Album Review: Meilyr Jones - 2013

Each time of listening, there’s a new element you never saw in it before.

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Why do some artists seem to outlast eternity? You can imagine, in forty years’ time, finding Meilyr Jones in the Welsh valleys, mediating under a tree, and still making wondrous music. Growing up in Wales, as part of woozy popsters Race Horses, Meilyr’s an apple from the family tree of Cate le Bon, Sweet Baboo, and Gorky’s Zygotic Mynci. Fads come and go, but this is the ‘Tom’s Midnight Garden’ of pop; unperturbed by the microscopes of hype machines, they can, just sometimes, make music that is unforgettable. Take Meilyr Jones’ ‘Refugees’; like Elton John’s ‘Rocket Man’, give it to any great singer and a pianist and it’s still beautiful.

But that’s not to say it’s simple or easy – the pianist could be caught out by the music sheets for ‘2013’. Following the separation of Race Horses, Meilyr made a short trip to Rome, with the desire to discover something new, something different. On the surface, with its 30-strong orchestra, ‘2013’ is a life-affirming, triumphant record. Or at least, that’s what the opener ‘How to Recognise a Work of Art’ would have you believe.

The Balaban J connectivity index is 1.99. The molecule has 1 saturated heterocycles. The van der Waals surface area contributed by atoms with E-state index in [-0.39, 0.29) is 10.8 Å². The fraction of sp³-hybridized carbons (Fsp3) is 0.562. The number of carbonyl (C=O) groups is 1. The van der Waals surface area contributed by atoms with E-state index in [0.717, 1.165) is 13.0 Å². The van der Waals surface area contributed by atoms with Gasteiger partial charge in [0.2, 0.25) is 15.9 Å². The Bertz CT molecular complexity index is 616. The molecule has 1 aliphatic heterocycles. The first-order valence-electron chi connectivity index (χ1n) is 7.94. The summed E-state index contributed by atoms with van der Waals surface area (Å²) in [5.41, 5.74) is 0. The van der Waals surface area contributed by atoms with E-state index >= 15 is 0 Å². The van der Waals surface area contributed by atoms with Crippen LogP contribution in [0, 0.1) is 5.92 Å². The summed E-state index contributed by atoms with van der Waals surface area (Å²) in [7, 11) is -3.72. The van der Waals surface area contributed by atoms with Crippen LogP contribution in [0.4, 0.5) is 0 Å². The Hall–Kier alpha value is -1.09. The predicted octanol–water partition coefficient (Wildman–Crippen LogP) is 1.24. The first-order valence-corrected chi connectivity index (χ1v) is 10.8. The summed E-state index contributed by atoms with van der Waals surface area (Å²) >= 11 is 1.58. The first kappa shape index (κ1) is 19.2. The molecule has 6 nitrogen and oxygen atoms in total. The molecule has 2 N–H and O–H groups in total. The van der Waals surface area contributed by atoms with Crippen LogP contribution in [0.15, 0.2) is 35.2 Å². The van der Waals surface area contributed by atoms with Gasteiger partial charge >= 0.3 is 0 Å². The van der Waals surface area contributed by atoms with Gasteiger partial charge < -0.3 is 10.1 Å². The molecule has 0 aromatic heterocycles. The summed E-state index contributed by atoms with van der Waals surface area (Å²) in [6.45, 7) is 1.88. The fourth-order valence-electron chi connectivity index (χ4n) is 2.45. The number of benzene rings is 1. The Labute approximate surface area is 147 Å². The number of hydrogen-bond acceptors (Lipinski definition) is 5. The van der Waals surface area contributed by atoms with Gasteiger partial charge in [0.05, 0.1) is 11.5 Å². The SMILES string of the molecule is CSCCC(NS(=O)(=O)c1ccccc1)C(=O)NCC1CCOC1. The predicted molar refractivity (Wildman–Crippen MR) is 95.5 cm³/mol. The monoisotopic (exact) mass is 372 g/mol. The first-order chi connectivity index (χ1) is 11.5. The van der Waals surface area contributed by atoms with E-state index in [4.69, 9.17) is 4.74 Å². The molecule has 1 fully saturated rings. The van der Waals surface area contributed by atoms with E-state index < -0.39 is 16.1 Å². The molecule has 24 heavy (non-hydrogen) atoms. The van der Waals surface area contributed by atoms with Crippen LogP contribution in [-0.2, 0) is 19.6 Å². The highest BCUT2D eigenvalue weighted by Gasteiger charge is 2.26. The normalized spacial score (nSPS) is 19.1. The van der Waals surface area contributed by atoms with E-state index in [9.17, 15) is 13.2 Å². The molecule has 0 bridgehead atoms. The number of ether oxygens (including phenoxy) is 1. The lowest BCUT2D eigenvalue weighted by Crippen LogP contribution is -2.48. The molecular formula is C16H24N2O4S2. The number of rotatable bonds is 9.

The more you listen, the more you start to learn this is not an album of ‘Eleanor Rigby’s; it’s an album of ‘A Day in the Life’s. As he croons on ‘Passionate Friend’, “Sometimes, I’m with the witches”, you don’t know where, or when, he’s going to change next. There are moments in ‘Featured Artist’, melodies and sounds that could be re-used as tropes of Meilyr Jones’ music. Then they’re gone, in the blink of an eye. It must be what it feels like, strolling through the streets of Rome. Everything is brand new. ‘2013’ doesn’t just sound markedly different to what’s gone before – it sounds different to the previous listen. Each time of listening, there’s a new element you never saw in it before. It’s easy to recognise a work of art.

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